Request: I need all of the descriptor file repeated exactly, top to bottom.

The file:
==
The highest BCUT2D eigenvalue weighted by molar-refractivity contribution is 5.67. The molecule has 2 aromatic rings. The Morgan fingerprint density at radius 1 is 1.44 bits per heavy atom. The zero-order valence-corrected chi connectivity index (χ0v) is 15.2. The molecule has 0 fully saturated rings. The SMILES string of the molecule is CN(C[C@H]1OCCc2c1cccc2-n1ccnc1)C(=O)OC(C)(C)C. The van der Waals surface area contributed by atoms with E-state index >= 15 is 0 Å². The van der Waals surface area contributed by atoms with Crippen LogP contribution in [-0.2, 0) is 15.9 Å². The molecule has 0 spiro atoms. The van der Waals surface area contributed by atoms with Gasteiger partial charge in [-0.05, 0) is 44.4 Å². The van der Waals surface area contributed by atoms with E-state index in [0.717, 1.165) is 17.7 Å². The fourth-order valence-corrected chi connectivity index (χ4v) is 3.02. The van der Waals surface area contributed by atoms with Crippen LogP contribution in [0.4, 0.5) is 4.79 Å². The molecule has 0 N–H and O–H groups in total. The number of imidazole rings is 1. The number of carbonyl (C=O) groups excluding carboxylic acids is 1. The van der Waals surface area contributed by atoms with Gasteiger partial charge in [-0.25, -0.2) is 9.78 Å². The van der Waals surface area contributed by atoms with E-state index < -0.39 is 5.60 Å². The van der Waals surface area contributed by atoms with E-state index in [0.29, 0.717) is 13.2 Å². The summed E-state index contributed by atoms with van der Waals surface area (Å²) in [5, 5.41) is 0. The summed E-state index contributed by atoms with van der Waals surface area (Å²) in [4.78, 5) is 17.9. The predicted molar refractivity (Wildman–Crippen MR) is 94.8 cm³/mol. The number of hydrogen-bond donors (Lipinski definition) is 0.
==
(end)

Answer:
The highest BCUT2D eigenvalue weighted by molar-refractivity contribution is 5.67. The molecule has 2 aromatic rings. The Morgan fingerprint density at radius 1 is 1.44 bits per heavy atom. The zero-order valence-corrected chi connectivity index (χ0v) is 15.2. The molecule has 0 fully saturated rings. The SMILES string of the molecule is CN(C[C@H]1OCCc2c1cccc2-n1ccnc1)C(=O)OC(C)(C)C. The van der Waals surface area contributed by atoms with E-state index >= 15 is 0 Å². The van der Waals surface area contributed by atoms with Crippen LogP contribution in [-0.2, 0) is 15.9 Å². The molecule has 0 spiro atoms. The van der Waals surface area contributed by atoms with Gasteiger partial charge in [-0.05, 0) is 44.4 Å². The van der Waals surface area contributed by atoms with E-state index in [0.717, 1.165) is 17.7 Å². The fourth-order valence-corrected chi connectivity index (χ4v) is 3.02. The van der Waals surface area contributed by atoms with Crippen LogP contribution in [0.4, 0.5) is 4.79 Å². The molecule has 0 N–H and O–H groups in total. The number of imidazole rings is 1. The number of carbonyl (C=O) groups excluding carboxylic acids is 1. The van der Waals surface area contributed by atoms with Gasteiger partial charge in [-0.25, -0.2) is 9.78 Å². The van der Waals surface area contributed by atoms with E-state index < -0.39 is 5.60 Å². The van der Waals surface area contributed by atoms with E-state index in [0.29, 0.717) is 13.2 Å². The summed E-state index contributed by atoms with van der Waals surface area (Å²) in [5, 5.41) is 0. The summed E-state index contributed by atoms with van der Waals surface area (Å²) in [4.78, 5) is 17.9. The predicted molar refractivity (Wildman–Crippen MR) is 94.8 cm³/mol. The number of hydrogen-bond donors (Lipinski definition) is 0.